Top 5 Tips for Making Winning Barbecue

Pitmaster Harry Soo makes the cut at the Diamond State BBQ Championship in Dover, Del. See more pictures of extreme grilling.
Discovery Communications

Put down that pulled pork. You didn't know that making barbecue was a sport? It is, and TLC's new show, "BBQ Pitmasters," fills you in on it as it trails some of the biggest names in barbecue as they travel around the United States to competitions. "There's a whole world out here that's like NASCAR racing," says Myron Mixon, one of the show's pitmasters. "You have sanctioning bodies and circuits."

Do you want to become a respected member of the barbecue brethren, a genuine pitmaster? Start at small, informal contests. Then work up to an event sanctioned by the Memphis Barbecue Network. If you win at that level, you're off to the World Championship Barbecue Cooking Contest in Memphis.

At Memphis in May, you face up to 300 teams and have about 24 hours to cook a whole hog, whole pork shoulders or pork ribs. With your best salesmanship, you present your barbecue at the grill, as well as in a blind box, where your meat sits in a lowly, numbered Styrofoam takeout container with nothing but some lettuce garnish.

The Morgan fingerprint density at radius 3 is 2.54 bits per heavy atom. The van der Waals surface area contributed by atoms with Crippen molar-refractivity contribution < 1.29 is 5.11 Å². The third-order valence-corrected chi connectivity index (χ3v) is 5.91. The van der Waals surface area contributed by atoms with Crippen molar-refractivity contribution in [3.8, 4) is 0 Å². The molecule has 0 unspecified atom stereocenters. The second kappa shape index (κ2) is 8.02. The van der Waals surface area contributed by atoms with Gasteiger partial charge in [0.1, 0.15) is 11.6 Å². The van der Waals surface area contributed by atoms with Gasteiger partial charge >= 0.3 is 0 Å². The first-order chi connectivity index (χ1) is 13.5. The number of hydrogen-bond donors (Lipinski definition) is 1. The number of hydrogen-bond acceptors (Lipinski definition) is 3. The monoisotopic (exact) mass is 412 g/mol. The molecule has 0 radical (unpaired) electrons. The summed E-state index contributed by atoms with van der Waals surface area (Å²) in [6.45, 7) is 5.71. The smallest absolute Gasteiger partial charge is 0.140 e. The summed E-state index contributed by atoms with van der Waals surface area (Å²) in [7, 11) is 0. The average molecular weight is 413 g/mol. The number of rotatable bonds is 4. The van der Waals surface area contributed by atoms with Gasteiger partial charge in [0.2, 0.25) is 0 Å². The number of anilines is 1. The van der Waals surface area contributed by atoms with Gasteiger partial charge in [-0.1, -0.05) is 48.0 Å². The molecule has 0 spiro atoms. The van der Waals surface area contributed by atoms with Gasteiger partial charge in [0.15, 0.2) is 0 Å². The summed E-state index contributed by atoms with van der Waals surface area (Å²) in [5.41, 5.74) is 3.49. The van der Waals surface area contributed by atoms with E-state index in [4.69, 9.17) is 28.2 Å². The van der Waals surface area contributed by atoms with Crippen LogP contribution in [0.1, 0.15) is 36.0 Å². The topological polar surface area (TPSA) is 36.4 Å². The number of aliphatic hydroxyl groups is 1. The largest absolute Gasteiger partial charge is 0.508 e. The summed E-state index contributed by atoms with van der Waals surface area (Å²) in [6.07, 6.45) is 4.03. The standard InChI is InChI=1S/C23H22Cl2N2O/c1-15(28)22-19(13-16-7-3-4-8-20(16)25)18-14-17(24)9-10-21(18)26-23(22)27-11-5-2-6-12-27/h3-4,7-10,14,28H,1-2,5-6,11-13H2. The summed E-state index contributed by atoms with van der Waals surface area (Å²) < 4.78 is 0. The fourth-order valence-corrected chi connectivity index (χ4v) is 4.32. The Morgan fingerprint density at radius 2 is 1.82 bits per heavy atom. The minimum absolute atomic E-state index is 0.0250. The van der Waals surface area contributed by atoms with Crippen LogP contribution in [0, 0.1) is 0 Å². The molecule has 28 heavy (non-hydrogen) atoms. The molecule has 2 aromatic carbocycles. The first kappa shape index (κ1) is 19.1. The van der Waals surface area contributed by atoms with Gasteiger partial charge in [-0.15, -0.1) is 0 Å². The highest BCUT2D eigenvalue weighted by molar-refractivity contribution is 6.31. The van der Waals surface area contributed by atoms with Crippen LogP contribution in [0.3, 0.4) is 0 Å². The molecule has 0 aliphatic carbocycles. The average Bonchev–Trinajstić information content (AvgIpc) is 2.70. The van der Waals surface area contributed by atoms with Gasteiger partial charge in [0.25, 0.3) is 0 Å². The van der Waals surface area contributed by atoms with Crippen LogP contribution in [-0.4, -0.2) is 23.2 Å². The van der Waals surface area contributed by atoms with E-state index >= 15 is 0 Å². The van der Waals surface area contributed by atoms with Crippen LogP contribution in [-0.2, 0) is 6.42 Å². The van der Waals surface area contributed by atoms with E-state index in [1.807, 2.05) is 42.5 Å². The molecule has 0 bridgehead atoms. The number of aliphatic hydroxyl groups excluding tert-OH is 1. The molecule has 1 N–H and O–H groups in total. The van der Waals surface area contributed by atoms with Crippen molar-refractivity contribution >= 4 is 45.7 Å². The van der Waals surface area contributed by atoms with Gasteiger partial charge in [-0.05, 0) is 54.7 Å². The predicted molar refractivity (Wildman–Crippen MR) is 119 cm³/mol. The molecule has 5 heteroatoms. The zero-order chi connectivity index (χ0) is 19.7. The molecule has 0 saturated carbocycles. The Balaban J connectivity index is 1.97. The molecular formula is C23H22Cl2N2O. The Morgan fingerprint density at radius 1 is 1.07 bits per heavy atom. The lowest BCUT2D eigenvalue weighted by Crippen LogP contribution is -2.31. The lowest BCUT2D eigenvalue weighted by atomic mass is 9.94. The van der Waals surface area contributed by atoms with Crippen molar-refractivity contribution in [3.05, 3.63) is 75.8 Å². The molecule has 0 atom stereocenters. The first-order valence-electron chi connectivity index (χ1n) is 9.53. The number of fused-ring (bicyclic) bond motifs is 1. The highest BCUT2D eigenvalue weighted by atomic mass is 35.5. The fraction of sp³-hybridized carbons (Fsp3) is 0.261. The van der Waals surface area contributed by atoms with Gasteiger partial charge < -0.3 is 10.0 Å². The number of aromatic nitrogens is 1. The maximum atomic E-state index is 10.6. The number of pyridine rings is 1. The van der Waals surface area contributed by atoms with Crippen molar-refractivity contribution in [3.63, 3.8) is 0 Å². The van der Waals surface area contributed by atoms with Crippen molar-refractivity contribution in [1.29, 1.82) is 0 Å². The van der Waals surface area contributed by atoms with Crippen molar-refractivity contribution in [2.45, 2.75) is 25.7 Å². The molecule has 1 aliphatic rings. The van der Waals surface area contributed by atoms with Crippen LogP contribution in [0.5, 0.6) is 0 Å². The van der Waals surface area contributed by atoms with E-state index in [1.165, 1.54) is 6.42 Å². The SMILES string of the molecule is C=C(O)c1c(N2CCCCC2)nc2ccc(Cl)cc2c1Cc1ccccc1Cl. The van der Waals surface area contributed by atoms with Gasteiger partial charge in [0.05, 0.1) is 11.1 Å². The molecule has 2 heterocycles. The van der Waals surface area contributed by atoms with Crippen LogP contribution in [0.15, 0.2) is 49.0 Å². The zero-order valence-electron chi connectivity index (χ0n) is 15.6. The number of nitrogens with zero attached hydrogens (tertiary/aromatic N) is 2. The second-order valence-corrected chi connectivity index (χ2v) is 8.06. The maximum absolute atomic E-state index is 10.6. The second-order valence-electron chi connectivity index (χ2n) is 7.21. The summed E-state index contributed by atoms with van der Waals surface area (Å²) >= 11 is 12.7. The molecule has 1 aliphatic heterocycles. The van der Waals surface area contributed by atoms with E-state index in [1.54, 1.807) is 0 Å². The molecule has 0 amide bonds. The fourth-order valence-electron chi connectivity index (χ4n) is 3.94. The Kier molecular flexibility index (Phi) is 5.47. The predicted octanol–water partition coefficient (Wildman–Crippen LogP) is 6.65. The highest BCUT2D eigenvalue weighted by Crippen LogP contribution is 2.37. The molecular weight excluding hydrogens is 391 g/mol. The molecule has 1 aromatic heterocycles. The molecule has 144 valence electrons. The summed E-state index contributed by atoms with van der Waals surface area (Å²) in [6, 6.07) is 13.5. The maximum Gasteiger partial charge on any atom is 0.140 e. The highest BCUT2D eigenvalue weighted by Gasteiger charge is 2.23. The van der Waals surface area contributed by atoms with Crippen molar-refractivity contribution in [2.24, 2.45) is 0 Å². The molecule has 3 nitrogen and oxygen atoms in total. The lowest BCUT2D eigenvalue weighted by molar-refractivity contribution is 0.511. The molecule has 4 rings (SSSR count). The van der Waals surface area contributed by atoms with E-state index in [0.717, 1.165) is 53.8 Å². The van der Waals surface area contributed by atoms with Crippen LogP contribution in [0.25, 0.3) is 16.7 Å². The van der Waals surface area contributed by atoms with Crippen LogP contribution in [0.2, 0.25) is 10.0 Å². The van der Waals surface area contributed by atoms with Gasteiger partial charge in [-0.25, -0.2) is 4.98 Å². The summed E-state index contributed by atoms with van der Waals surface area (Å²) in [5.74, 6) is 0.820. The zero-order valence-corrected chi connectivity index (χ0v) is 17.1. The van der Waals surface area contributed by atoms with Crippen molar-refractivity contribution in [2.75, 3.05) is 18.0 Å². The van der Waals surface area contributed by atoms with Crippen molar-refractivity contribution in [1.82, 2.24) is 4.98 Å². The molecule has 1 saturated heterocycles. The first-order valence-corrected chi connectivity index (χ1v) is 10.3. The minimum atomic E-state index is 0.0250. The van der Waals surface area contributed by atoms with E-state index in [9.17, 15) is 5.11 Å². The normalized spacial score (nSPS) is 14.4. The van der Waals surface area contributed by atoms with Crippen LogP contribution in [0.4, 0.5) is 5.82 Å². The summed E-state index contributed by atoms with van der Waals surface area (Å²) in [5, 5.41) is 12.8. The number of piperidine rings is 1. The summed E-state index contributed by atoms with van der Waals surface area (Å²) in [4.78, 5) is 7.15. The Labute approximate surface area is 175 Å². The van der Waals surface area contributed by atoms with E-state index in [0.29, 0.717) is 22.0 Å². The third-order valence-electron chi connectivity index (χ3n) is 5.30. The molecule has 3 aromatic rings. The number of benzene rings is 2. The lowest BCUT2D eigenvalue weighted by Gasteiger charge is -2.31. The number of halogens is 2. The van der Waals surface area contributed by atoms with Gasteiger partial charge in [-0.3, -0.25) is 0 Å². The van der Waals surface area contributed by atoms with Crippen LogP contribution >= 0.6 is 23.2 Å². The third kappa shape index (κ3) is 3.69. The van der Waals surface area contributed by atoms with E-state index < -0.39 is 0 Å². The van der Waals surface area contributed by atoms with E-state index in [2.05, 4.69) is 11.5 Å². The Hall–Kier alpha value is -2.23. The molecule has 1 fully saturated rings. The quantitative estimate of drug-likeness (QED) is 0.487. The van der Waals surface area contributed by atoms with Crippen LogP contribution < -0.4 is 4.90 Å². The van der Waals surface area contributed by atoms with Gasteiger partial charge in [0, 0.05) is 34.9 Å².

Then you hope for the best.

Mixon started barbecuing with his father, Jack, in southern Georgia when he was 11 or 12. When his father died in 1996, Mixon decided to compete to help sell the family's barbecue sauce. In his first competition, he won two first places and a third.

"You can jump out of your backyard into this," says Mixon. "From that day on, I was hooked." He named his team Jack's Old South and became a world champion five years later. Then, he won two more times.

We listened to Mixon's seasoned advice on how to cook winning barbecue. Fire up your grill and read on for his top five tips.